The Most Important Sci-Fi Series Of the ‘70s Bridged Star Trek And Star Wars
In a lost era of science fiction, one show dared to be different.
It’s hard to imagine a time before science fiction became the ubitiquous genre it is now. Even a decade like the now-distant 1990s has more in common with TV and movie sci-fi today than say, the 1970s. While most pop culture enthusiasts are aware that Star Trek brought sci-fi into the mainstream in the 1960s — and that those reruns codified a fandom phenomenon in the 1970s, what tends to be overlooked is the ways in which the genre evolved in the years between Trek and the debut of the first Star Wars film in 1977. While science fiction had been primarily a literary fandom phenomenon prior to the 1960s, both Star Trek and Doctor Who helped usher in the first wave of what we think of as modern filmed sci-fi today.
But what bridged the gap between that era and Star Wars? Of all the curious and quirky aspects of sci-fi in the 1970s, perhaps the most important, and underrated, is all about the little moonbase that could: Space: 1999. It debuted nearly 50 years ago and has a new high-profile documentary in the works. Here’s why it’s still a great sci-fi show, and why it deserves a look — especially from folks who have never seen it.
Created by Gerry and Sylvia Anderson, Space: 1999 begins with a wildly absurd sci-fi premise: The moon is blown out of Earth’s orbit, and every single person living on Moonbase Alpha becomes an unwitting space traveler. Thanks to black holes, warps, and all sorts of spacey shenanigans, Moonbase Alpha travels through the universe like an out-of-control lost spaceship. This set-up creates a built-in desperation for the crew: Every week they’re pretty much looking for a way to get off Moonbase Alpha and settle on a regular planet. Or, occasionally, they wonder if they’ll ever be able to get back to Earth.
Interestingly, the 1978 Battlestar Galactica was still a few years away when Space: 1999 debuted in 1975, and of course, Star Trek: Voyager wouldn’t hit until 1995. And yet, both those shows (as well as the Battlestar reboot) owe more than a little bit to this kooky series. In fact, because Space: 1999 is a space station show and a space travel show simultaneously, you can also see the seeds of Deep Space Nine, Babylon 5, and even touches of The Expanse here, too.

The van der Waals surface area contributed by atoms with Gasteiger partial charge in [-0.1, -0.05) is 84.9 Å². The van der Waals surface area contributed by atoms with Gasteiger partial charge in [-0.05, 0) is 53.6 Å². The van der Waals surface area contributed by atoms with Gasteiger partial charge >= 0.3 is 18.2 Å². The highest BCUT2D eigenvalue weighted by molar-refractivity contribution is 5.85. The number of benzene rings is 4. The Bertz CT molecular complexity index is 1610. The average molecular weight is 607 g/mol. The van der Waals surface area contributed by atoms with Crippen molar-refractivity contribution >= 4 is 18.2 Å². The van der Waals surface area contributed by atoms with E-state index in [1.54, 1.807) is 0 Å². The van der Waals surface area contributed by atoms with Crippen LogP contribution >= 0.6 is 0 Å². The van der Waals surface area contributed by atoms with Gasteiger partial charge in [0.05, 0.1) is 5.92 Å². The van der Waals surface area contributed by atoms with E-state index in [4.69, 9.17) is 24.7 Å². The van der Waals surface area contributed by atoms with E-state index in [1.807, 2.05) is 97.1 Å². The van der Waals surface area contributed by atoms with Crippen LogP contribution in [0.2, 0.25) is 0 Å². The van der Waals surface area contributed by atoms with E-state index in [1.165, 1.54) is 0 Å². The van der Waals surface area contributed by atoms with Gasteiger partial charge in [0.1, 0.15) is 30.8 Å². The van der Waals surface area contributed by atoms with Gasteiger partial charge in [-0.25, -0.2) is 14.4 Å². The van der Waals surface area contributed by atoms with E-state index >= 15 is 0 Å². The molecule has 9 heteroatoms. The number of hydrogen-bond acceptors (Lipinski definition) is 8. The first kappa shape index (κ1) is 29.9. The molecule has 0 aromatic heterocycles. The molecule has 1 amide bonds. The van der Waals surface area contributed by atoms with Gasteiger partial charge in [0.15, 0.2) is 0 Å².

Fresh from their success co-starring in Mission: Impossible, then-husband-and-wife team Martin Landau and Barbara Bain star in Space: 1999 as Commander John Koenig and Dr. Helena Russell, respectively. Landau and Bain are both brilliant actors, who tackle the material earnestly, perhaps, at times too earnestly. Unlike the ‘60s Star Trek, there’s not a lot of humor in Space: 1999, which is another way of saying that Martin Landau’s Koenig is more like Captain Picard in The Next Generation than he is like Kirk in the 1960s. The sh*t-eating grins and over-the-top characterizations in Space: 1999 are kept to a minimum, which is both its greatest strength and perhaps, its biggest weakness.
The history of how Space: 1999 was made (it was originally a spinoff of a different show called UFO) is strange and complicated. To tell that story, a new documentary is in development, which will debut in 2025 called The Eagle Has Landed.
Originally a Kickstarter documentary, that movie is now fully funded and will debut in the next two years, which will include new insights from Barbra Bain and series co-star Nick Tate. Hosted by Jeffrey Morris, promotional materials for the doc have pointed out, that what made Space: 1999 so unique for its time is the fact it was developed just after human beings really landed on the moon. And so, to this day, there are aspects of Space: 1999 that are forever linked with the popular conception of what life on the moon might be like.
For sci-fi fans who have never watched Space: 1999, now is the time to check out a whole era of sci-fi you never knew existed. The Eagle spacecraft which the Alphans use to get to and from the moonbase feels more 2001 than Star Wars and also looks much more plausible than the classic Star Trek. The storylines are on par with the Doctor Who arcs of the ‘70s. (Patrick Troughton is even in the series finale!) And, the overall feeling of the show predicts the kind of more dramatic sci-fi we see now with Foundation, The Expanse, and For All Mankind.
In many ways, filmed sci-fi became divergent after Star Wars; either shows or films tended to be more realistic (like Trek or 2001) or more fantastical and epic (like Star Wars or Battlestar). But in 1975, Space: 1999 said you could be both.